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article imageOp-Ed: Let us not deify Nelson Mandela

By Alexander Baron     Dec 7, 2013 in Politics
As the world mourns Nelson Mandela, we should step back and take an objective look at the man, and just as importantly some of those with whom he worked.
The plaudits - justified and not so - will be found elsewhere in these pages - here we will be focusing on other things. Like most so-called radicals, Nelson Mandela had anything but working class or peasant roots. Although his father died young, his family were sufficiently well off to send him to university, from which he graduated in 1943, ie during the Second World War. How many blacks even in the wealthy United States attended university at that time?
Although he declared himself a communist, it is clear that Mandela was never truly one, or if he was at some point then he discarded this dreadful inhuman philosophy for more moderate beliefs. Nevertheless, his involvement in a terrorist movement to overthrow the Government of South Africa is not only thoroughly documented but acknowledged, albeit with the usual misleading semantics. For those who are not familiar with the Mandela Trial and the bigger Rivonia Trial, the University of Missouri–Kansas City maintains an impressive dedicated website.
It has become de rigueur to allude to Mandela as a political prisoner. Since his death, the BBC has referred to him as being sentenced to prison for his political beliefs. Nelson Mandela was a terrorist by any definition, and whatever anyone may say about one man's terrorist being another man's freedom fighter, whatever comparisons may be made or analogies drawn with the Founding Fathers, the founders of the Zionist entity, the Palestinians, the Kurds, the IRA or anyone else, the fact remains that he conspired to overthrow the government of his country using terror. The one thing that may be said in Mandela's favour is that like many others in the same organisation, he did not have blood on his hands.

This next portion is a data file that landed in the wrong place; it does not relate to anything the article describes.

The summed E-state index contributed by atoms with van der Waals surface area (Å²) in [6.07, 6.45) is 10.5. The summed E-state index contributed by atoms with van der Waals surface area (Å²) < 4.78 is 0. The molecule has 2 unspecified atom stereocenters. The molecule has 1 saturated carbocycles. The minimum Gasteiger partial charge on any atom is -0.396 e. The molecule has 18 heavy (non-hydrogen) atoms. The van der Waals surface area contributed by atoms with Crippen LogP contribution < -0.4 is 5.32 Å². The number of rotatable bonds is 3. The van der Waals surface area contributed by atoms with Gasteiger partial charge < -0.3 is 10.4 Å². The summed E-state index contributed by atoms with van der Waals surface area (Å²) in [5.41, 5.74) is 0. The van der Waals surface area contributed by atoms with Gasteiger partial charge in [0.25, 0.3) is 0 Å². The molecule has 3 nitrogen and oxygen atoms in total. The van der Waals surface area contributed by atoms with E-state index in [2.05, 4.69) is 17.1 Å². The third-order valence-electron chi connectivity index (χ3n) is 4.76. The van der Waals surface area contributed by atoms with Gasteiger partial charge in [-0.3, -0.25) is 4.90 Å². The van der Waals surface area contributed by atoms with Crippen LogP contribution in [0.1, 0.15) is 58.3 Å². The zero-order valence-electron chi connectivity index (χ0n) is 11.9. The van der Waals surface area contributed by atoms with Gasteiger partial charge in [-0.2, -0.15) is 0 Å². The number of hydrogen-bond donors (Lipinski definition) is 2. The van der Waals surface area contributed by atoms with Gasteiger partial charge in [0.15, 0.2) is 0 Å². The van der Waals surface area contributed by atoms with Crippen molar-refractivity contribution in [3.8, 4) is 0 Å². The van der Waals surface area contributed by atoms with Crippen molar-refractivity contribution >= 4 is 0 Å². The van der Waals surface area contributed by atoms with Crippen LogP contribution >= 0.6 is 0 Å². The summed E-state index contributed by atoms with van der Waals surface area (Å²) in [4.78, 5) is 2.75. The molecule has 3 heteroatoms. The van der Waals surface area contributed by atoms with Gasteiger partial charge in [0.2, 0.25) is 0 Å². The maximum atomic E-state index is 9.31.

Mandela's sentence may sound harsh, and he served a lot of time, but ask yourself this, how would any black African nation have dealt with him for doing what he did? Almost certainly he would have been sentenced to death and then executed. Certainly that would have been his fate in both the former Soviet Union - the Workers' Paradise - and in then Communist China. He would have fared little better in the West.
Was he forced to take up the armed struggle? It is truly amazing is it not that however oppressed and poor a people may be, they can always afford guns, and in the case of the Operation Mayibuye defendants, a great deal more. It is likely that if he and they had remained at liberty, that he too would have ended up with innocent blood on his hands, but let us not speculate about that.
No speculation is necessary though about the woman he married in 1958, Nomzamo Winfreda Zanyiwe Madikizela. Here she is preaching peaceful resistance out of one side of her mouth for the consumption of the Western media, and murder out of the other side. Be warned, this short video contains explicit footage. Then there was the abduction and murder of the diminutive Stompie Moeketsi in which she was heavily implicated. Slitting the throat of a teenage boy is impossible to reconcile with any genuine movement of non-violent resistance.